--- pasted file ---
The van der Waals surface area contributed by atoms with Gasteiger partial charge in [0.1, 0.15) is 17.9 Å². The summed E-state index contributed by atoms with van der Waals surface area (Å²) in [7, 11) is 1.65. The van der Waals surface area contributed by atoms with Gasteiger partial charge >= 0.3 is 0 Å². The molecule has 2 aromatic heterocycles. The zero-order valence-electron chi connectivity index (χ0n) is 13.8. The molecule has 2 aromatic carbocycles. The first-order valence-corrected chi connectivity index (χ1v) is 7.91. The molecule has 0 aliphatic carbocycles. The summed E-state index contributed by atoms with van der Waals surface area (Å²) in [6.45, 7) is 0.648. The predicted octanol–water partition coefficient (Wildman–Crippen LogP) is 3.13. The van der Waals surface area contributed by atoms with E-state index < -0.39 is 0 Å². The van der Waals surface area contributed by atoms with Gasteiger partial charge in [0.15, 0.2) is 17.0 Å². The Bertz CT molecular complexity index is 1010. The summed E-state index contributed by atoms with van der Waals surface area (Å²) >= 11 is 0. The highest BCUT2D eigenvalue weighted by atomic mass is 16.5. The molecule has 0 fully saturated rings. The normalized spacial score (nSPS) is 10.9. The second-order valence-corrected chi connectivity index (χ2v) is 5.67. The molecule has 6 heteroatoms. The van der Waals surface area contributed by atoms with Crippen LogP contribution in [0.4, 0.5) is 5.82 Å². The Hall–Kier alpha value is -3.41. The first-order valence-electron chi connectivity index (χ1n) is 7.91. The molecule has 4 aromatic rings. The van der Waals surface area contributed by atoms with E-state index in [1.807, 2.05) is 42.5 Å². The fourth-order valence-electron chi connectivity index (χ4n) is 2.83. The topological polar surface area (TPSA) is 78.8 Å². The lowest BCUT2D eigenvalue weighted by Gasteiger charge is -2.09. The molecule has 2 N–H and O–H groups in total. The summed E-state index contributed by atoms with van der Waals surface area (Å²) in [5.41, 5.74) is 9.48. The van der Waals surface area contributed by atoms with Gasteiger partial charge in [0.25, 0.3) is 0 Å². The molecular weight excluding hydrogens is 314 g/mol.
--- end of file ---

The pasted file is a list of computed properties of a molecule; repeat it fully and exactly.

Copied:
The van der Waals surface area contributed by atoms with Gasteiger partial charge in [0.1, 0.15) is 17.9 Å². The summed E-state index contributed by atoms with van der Waals surface area (Å²) in [7, 11) is 1.65. The van der Waals surface area contributed by atoms with Gasteiger partial charge >= 0.3 is 0 Å². The molecule has 2 aromatic heterocycles. The zero-order valence-electron chi connectivity index (χ0n) is 13.8. The molecule has 2 aromatic carbocycles. The first-order valence-corrected chi connectivity index (χ1v) is 7.91. The molecule has 0 aliphatic carbocycles. The summed E-state index contributed by atoms with van der Waals surface area (Å²) in [6.45, 7) is 0.648. The predicted octanol–water partition coefficient (Wildman–Crippen LogP) is 3.13. The van der Waals surface area contributed by atoms with E-state index < -0.39 is 0 Å². The van der Waals surface area contributed by atoms with Gasteiger partial charge in [0.15, 0.2) is 17.0 Å². The Bertz CT molecular complexity index is 1010. The summed E-state index contributed by atoms with van der Waals surface area (Å²) >= 11 is 0. The highest BCUT2D eigenvalue weighted by atomic mass is 16.5. The molecule has 0 fully saturated rings. The normalized spacial score (nSPS) is 10.9. The second-order valence-corrected chi connectivity index (χ2v) is 5.67. The molecule has 6 heteroatoms. The van der Waals surface area contributed by atoms with Crippen LogP contribution in [0.4, 0.5) is 5.82 Å². The Hall–Kier alpha value is -3.41. The first-order valence-electron chi connectivity index (χ1n) is 7.91. The molecule has 4 aromatic rings. The van der Waals surface area contributed by atoms with E-state index in [1.807, 2.05) is 42.5 Å². The fourth-order valence-electron chi connectivity index (χ4n) is 2.83. The topological polar surface area (TPSA) is 78.8 Å². The lowest BCUT2D eigenvalue weighted by Gasteiger charge is -2.09. The molecule has 2 N–H and O–H groups in total. The summed E-state index contributed by atoms with van der Waals surface area (Å²) in [5.41, 5.74) is 9.48. The van der Waals surface area contributed by atoms with Gasteiger partial charge in [0.25, 0.3) is 0 Å². The molecular weight excluding hydrogens is 314 g/mol.